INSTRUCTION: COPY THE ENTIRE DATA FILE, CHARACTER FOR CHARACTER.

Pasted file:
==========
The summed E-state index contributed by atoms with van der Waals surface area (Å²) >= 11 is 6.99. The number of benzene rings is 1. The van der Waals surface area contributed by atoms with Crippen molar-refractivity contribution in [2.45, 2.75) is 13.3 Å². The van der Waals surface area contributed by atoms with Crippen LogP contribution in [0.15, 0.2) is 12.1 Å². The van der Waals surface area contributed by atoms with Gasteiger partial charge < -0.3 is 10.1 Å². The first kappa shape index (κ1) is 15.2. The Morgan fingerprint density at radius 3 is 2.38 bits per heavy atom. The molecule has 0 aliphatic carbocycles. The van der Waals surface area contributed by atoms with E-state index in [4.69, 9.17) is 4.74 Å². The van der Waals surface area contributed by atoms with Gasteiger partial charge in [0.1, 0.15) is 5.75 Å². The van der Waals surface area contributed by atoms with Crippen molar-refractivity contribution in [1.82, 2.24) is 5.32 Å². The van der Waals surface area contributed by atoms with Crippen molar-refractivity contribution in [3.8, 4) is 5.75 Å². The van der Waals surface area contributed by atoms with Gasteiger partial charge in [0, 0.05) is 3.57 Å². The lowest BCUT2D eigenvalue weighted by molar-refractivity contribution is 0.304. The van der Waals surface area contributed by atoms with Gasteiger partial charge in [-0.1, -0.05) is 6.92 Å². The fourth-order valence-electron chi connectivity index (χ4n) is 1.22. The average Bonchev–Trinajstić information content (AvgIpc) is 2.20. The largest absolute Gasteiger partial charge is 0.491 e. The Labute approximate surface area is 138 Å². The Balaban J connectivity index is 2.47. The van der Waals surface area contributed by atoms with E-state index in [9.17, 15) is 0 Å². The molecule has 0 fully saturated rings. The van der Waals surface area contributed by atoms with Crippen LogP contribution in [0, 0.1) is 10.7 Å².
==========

The summed E-state index contributed by atoms with van der Waals surface area (Å²) >= 11 is 6.99. The number of benzene rings is 1. The van der Waals surface area contributed by atoms with Crippen molar-refractivity contribution in [2.45, 2.75) is 13.3 Å². The van der Waals surface area contributed by atoms with Crippen LogP contribution in [0.15, 0.2) is 12.1 Å². The van der Waals surface area contributed by atoms with Gasteiger partial charge < -0.3 is 10.1 Å². The first kappa shape index (κ1) is 15.2. The Morgan fingerprint density at radius 3 is 2.38 bits per heavy atom. The molecule has 0 aliphatic carbocycles. The van der Waals surface area contributed by atoms with E-state index in [4.69, 9.17) is 4.74 Å². The van der Waals surface area contributed by atoms with Gasteiger partial charge in [0.1, 0.15) is 5.75 Å². The van der Waals surface area contributed by atoms with Crippen molar-refractivity contribution in [1.82, 2.24) is 5.32 Å². The van der Waals surface area contributed by atoms with Crippen molar-refractivity contribution in [3.8, 4) is 5.75 Å². The van der Waals surface area contributed by atoms with Gasteiger partial charge in [0, 0.05) is 3.57 Å². The lowest BCUT2D eigenvalue weighted by molar-refractivity contribution is 0.304. The van der Waals surface area contributed by atoms with Gasteiger partial charge in [-0.1, -0.05) is 6.92 Å². The fourth-order valence-electron chi connectivity index (χ4n) is 1.22. The average Bonchev–Trinajstić information content (AvgIpc) is 2.20. The largest absolute Gasteiger partial charge is 0.491 e. The Labute approximate surface area is 138 Å². The Balaban J connectivity index is 2.47. The van der Waals surface area contributed by atoms with E-state index in [9.17, 15) is 0 Å². The molecule has 0 fully saturated rings. The van der Waals surface area contributed by atoms with Crippen LogP contribution in [0, 0.1) is 10.7 Å².